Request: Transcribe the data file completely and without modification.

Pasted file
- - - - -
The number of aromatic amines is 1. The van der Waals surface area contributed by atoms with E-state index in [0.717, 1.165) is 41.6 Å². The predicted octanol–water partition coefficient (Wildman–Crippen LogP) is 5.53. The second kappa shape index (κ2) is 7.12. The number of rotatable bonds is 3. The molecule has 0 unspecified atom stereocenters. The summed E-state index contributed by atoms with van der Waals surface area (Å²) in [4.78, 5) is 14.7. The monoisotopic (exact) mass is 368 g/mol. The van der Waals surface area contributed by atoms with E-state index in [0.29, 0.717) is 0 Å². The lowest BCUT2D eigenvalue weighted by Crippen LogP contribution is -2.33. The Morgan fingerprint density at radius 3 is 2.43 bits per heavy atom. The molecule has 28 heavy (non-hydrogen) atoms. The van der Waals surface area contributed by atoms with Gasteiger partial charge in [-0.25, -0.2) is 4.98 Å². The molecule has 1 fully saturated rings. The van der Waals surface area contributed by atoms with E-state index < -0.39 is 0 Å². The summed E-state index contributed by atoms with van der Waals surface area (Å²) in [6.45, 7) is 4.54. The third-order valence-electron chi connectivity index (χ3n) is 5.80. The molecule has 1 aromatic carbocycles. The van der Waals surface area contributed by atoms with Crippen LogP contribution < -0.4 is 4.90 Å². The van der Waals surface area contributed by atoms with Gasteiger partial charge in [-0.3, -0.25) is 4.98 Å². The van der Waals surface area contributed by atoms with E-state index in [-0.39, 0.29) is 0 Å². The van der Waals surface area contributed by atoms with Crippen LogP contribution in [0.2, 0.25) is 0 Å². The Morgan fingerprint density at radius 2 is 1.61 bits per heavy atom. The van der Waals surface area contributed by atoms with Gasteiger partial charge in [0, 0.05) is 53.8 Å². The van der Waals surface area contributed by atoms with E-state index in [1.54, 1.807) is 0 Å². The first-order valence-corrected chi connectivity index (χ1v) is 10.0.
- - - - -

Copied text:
The number of aromatic amines is 1. The van der Waals surface area contributed by atoms with E-state index in [0.717, 1.165) is 41.6 Å². The predicted octanol–water partition coefficient (Wildman–Crippen LogP) is 5.53. The second kappa shape index (κ2) is 7.12. The number of rotatable bonds is 3. The molecule has 0 unspecified atom stereocenters. The summed E-state index contributed by atoms with van der Waals surface area (Å²) in [4.78, 5) is 14.7. The monoisotopic (exact) mass is 368 g/mol. The van der Waals surface area contributed by atoms with E-state index in [0.29, 0.717) is 0 Å². The lowest BCUT2D eigenvalue weighted by Crippen LogP contribution is -2.33. The Morgan fingerprint density at radius 3 is 2.43 bits per heavy atom. The molecule has 28 heavy (non-hydrogen) atoms. The van der Waals surface area contributed by atoms with Gasteiger partial charge in [-0.25, -0.2) is 4.98 Å². The molecule has 1 fully saturated rings. The van der Waals surface area contributed by atoms with E-state index < -0.39 is 0 Å². The summed E-state index contributed by atoms with van der Waals surface area (Å²) in [6.45, 7) is 4.54. The third-order valence-electron chi connectivity index (χ3n) is 5.80. The molecule has 1 aromatic carbocycles. The van der Waals surface area contributed by atoms with Crippen LogP contribution < -0.4 is 4.90 Å². The van der Waals surface area contributed by atoms with Gasteiger partial charge in [-0.3, -0.25) is 4.98 Å². The van der Waals surface area contributed by atoms with E-state index in [-0.39, 0.29) is 0 Å². The van der Waals surface area contributed by atoms with Crippen LogP contribution in [0.2, 0.25) is 0 Å². The Morgan fingerprint density at radius 2 is 1.61 bits per heavy atom. The van der Waals surface area contributed by atoms with Gasteiger partial charge in [0, 0.05) is 53.8 Å². The van der Waals surface area contributed by atoms with E-state index in [1.54, 1.807) is 0 Å². The first-order valence-corrected chi connectivity index (χ1v) is 10.0.